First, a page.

Skip to main content
Login or Sign up to view the full website. Some features are members only.
Add Me To Your Mailing List
International Society of Women Airline Pilots
HomeBooks Pg.1


Page 1  | Page 2


Women Who Fly cover

Lady Birds
The groundbreaking female pilot featured in the hit Broadway musical Come from Away tells her story in this high-flying and inspiring picture-book autobiography!

When Beverley Bass was a young girl in the late 1950s, she told her parents she wanted to fly planes--and they told her that girls couldn't be pilots. Still, they encouraged her, and brought her to a nearby airport to watch the planes take off and land.

After decades of refusing to take no for an answer, in 1986 Beverley became the first female pilot promoted to captain by American Airlines and led the first all-female crewed flight shortly thereafter. Her revolutionary career became even more newsworthy when she was forced to land in the remote town of Gander, Newfoundland, on September 11, 2001, due to US airspace closures. After several days there, she flew her crew and passengers safely home.

Beverley's incredible life is now immortalized in the hit Broadway musical Come from Away. Here, discover how she went from an ambitious young girl gazing up at the sky to a groundbreaking pilot smiling down from the cockpit.

"Inspiring and up, up, and away all the way."--Kirkus
"An inspiring biography about one woman's determination to forge a new path."--Booklist


Women Who Fly: True Stories by Women Airline Pilots
by members of the International Society of Women Airline Pilots

Women airline pilots share their stories, including an emergency landing in Russia, a flight over Antarctica, and a trip to Washington, D.C. to accept a Congressional Medal of Honor. These accounts, thirty-six in all, will entertain, thrill, and inspire while giving you a glimpse inside the lives of these female aviators. The book includes over 70 photos and all proceeds go to support our scholarships. ISA+21 has already helped over 200 women by donating over $1.3 million dollars to aviatrices whose stated career goal is to become an airline pilot.


Lady Birds by various authors

If you think the skies belong to birds and men, you might want to consider a different notion. Ladybirds and Ladybirds II is a history of American women in every aspect of aviation from a woman balloonist of 200 years ago, to the early days of Anne Morrow Lindbergh and Amelia Earhart, to today's commercial women airline pilots (co-author Lori Griffith is a Boeing 737 captain with USAir).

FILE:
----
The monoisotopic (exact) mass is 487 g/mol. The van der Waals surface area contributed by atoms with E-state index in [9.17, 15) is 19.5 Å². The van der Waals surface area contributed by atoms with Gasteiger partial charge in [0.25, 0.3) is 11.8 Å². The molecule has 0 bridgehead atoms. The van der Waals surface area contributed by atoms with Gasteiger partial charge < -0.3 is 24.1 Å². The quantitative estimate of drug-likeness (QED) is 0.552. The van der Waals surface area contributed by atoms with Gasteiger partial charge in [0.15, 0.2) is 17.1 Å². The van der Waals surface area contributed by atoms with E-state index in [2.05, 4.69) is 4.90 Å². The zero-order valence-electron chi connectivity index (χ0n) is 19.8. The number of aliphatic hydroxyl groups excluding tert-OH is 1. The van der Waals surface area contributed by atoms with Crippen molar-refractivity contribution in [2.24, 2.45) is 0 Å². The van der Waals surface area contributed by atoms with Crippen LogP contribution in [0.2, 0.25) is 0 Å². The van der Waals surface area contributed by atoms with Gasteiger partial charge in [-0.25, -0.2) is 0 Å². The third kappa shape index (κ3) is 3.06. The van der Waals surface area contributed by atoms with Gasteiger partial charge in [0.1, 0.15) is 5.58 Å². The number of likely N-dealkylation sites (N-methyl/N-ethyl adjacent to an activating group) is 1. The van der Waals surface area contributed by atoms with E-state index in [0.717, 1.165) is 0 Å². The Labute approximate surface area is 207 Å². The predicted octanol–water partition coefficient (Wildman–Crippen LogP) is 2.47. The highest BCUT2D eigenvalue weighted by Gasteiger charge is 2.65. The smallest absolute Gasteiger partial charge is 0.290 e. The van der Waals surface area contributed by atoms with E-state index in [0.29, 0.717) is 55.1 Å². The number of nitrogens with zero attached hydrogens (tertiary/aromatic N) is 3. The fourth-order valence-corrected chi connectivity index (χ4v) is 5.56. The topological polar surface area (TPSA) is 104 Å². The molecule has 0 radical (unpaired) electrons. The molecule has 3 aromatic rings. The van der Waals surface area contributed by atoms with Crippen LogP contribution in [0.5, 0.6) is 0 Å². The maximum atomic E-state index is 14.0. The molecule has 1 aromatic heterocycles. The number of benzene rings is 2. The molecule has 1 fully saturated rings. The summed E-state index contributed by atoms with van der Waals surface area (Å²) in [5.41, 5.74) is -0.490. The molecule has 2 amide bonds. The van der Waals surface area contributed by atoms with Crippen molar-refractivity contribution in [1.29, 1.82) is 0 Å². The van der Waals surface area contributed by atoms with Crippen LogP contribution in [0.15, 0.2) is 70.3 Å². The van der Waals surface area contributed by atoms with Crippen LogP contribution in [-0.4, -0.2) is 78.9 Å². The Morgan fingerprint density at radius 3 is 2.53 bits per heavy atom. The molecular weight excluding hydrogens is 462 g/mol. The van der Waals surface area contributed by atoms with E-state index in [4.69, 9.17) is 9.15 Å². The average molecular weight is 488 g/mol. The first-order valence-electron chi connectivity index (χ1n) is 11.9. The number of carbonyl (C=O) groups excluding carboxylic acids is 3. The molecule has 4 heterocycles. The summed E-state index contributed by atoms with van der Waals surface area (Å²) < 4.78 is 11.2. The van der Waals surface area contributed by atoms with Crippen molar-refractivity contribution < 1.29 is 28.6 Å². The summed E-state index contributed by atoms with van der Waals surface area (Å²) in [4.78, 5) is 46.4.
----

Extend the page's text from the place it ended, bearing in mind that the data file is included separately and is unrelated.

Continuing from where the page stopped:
Those Wonderful Women and Their Flying Machines hones in on World War II to recount the story of the over 1,000 women pilots who flew in the military as part of the Women's Air Force Service Pilots (WASP). Over 25,000 women applied and 1,800 were selected to train at Avenger Field in Sweetwater, Texas. From 1942 to '44, these pilots flew over 60 million miles in every type of plane the airforce had, and 38 women lost their lives in service.

Here, in biography style, the niece of one of these pilots recreates the amazing story of what she calls "one of the best-kept secrets of World War II." Together, these books record an unexplored part of American and aviation history along with the passion of women who loved to fly. -- From The Woman Source Catalog & Review: Tools for Connecting the Community for Women


Nothing Stood in Her Way

Nothing Stood in Her Way by Julie Clark

Julie Clark, orphaned as a teen, forged two successful careers. With 35 years in aviation she has flown twenty-seven accident-free years as an airline pilot and twenty-four as an air show star. She became an airline pilot when women's applications were routinely thrown into the trash. Julie's book contains 16 pages of color photos.

The co-author, Ann Lewis Cooper, is also an experienced pilot. She has previously published biographies of other female aviators, including Ednat Gardner White, Jessie Woods, Patty Wagstaff, Dot Swain Lewis, and Emily Warner. With her husband Charlie, she has written Tuskeegee's Heroes, How to Draw Aircraft Like a Pro, and War in Pacific Skies.


Flight Guide for Success

Flight Guide for Success by Karen Kahn

Newly-published 3rd edition has over 70 articles answering the tough pilot career questions without sugar-coating the answers. Kahn offers solid advice on subjects that other books dare not raise, including best routes to a pro-pilot job, what qualifications count most with employers, how old is too old, is discrimination dead, handling blemishes in your background and finally, what's the life of a pro pilot really like and is it for you?